Outsourcing destroys good IT jobs. Oh, wait…
Eduardo Porter‘s report in today’s New York Times reinforces what I said in Foreign Affairs about outsourcing and the tech sector — that while more low-skill jobs will undoubtedly be created overseas, the complex tasks are going to stay in the United States. The good parts: As more companies in the United States rush to ...
Eduardo Porter's report in today's New York Times reinforces what I said in Foreign Affairs about outsourcing and the tech sector -- that while more low-skill jobs will undoubtedly be created overseas, the complex tasks are going to stay in the United States. The good parts:
Eduardo Porter‘s report in today’s New York Times reinforces what I said in Foreign Affairs about outsourcing and the tech sector — that while more low-skill jobs will undoubtedly be created overseas, the complex tasks are going to stay in the United States. The good parts:
As more companies in the United States rush to take advantage of India’s ample supply of cheap yet highly trained workers, even some of the most motivated American companies — ones set up or run by executives born and trained in India — are concluding that the cost advantage does not always justify the effort. For many of the most crucial technology tasks, they find that a work force operating within the American business environment better suits their needs. “Only certain kinds of tasks can be outsourced — what can be set down as a set of rules,” said Nariman Behravesh, chief economist of Global Insight, a forecasting and consulting firm based in Waltham, Mass. “That which requires more creativity is more difficult to manage at a distance.” Another Indian executive in the United States who has soured on outsourcing is Dev Ittycheria, the chief executive of Bladelogic, a designer of network management software with 70 workers, also in Waltham. Bladelogic, whose client list includes General Electric and Sprint, outsourced work to India within months of going into business in 2001. But it concluded that projects it farmed out — one to install an operating system across a network, another to keep tabs on changes done to the system — could be done faster and at a lower cost in the United States. That was true even though programmers in India cost Bladelogic $3,500 a month versus a monthly cost of $10,000 for programmers in the United States. “The cost savings in India were three to one,” Mr. Ittycheria said . “But the difference in productivity was six to one.” Bladelogic’s chief technology officer, Vijay Manwani, born and educated in India, predicts that once the “hype cycle” about Indian outsourcing runs its course, projects will come back to the United States “when people find that their productivity goals have not been met.” The upshot is that high-technology corporations are likely to ship more and more business functions to India to take advantage of its well-trained work force. However, even as they do so they will keep many essential tasks here…. In the end, many say the advantages of keeping some of the most sophisticated work in the United States are related to the factors that draw technology entrepreneurs from India and elsewhere to this country in the first place: Indian engineers and software designers in this country know that the businesses whose needs are driving technological innovation are mostly in the United States. It comes down to being where the customers are. (emphasis added)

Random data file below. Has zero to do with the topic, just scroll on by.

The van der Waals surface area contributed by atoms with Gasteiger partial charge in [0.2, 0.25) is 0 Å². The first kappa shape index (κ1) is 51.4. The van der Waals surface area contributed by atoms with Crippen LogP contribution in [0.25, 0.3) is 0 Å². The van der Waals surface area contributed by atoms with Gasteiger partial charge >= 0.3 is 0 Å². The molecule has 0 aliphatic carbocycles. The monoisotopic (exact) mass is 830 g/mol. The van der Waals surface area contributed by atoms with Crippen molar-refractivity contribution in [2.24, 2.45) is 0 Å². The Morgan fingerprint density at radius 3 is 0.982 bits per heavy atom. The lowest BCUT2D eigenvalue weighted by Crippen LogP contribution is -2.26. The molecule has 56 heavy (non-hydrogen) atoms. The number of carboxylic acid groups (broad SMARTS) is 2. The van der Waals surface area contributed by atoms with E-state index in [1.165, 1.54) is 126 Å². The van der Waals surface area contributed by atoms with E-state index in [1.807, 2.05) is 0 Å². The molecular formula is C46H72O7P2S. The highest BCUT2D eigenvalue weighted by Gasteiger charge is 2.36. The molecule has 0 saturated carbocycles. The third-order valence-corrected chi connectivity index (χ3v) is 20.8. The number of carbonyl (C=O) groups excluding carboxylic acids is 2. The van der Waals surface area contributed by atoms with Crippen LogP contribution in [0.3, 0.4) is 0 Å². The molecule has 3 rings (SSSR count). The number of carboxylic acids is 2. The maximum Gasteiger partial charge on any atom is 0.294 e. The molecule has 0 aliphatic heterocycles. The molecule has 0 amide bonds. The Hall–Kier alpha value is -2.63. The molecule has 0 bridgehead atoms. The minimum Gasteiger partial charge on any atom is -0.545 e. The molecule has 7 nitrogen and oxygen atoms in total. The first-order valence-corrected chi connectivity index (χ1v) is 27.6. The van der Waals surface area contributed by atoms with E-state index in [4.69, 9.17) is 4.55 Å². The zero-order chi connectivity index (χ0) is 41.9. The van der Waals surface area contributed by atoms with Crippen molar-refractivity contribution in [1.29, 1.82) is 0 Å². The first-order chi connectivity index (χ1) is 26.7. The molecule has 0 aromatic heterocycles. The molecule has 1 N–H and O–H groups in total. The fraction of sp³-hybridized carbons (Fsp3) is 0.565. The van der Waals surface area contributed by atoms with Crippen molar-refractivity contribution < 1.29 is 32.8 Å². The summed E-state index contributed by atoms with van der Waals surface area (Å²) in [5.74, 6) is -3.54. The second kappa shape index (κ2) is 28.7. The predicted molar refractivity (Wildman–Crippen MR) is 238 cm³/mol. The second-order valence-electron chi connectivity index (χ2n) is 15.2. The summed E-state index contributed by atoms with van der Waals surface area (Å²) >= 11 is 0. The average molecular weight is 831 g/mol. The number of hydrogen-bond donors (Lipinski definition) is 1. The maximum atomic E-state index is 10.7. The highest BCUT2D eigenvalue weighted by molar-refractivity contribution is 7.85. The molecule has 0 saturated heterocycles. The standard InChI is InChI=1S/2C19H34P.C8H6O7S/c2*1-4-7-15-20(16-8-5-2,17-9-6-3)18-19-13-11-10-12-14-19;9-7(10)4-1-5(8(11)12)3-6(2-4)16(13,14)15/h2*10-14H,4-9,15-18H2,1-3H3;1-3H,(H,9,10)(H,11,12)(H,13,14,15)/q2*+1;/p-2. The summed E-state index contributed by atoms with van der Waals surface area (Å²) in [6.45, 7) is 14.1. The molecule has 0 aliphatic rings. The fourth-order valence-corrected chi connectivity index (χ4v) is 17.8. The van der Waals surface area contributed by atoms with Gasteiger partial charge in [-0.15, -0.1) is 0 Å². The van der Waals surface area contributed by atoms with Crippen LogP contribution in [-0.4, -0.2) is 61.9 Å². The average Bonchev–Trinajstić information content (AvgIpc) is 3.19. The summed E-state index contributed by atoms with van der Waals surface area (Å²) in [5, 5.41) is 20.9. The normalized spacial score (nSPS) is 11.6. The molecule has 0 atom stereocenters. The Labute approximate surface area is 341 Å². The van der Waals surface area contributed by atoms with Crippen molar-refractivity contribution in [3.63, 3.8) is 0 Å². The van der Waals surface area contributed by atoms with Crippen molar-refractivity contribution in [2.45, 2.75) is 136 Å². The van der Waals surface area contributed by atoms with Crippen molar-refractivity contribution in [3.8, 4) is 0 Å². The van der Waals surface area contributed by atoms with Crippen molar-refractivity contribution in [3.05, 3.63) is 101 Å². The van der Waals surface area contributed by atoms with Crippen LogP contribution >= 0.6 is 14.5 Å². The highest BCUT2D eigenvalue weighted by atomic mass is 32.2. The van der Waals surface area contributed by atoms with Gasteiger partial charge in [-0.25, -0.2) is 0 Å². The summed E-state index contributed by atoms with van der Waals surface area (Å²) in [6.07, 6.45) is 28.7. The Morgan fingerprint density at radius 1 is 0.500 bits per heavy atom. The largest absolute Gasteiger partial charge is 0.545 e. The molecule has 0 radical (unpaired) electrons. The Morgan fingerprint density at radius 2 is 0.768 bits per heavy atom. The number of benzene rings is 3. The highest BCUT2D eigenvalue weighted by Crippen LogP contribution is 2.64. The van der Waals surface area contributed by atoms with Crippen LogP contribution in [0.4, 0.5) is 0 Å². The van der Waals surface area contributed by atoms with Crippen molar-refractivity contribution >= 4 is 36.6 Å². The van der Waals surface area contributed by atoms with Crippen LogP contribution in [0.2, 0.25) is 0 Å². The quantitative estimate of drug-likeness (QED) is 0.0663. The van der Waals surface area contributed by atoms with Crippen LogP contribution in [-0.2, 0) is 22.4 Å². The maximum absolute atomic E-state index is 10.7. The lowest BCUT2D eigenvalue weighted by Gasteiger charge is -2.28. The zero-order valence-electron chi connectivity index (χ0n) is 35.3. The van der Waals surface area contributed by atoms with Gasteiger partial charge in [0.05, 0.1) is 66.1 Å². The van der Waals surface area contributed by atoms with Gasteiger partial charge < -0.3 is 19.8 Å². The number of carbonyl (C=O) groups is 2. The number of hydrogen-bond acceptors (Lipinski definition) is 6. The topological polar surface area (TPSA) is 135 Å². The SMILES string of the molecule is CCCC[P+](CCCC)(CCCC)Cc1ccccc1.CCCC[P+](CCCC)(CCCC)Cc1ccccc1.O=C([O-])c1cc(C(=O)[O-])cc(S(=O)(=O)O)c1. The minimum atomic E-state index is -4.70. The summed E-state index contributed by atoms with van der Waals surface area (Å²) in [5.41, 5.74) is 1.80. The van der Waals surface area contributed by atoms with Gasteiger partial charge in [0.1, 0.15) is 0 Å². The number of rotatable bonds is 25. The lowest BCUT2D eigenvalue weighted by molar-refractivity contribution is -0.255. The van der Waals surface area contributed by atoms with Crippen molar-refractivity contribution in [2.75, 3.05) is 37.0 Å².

Read the whole thing.
Daniel W. Drezner is a professor of international politics at the Fletcher School of Law and Diplomacy at Tufts University and co-host of the Space the Nation podcast. Twitter: @dandrezner
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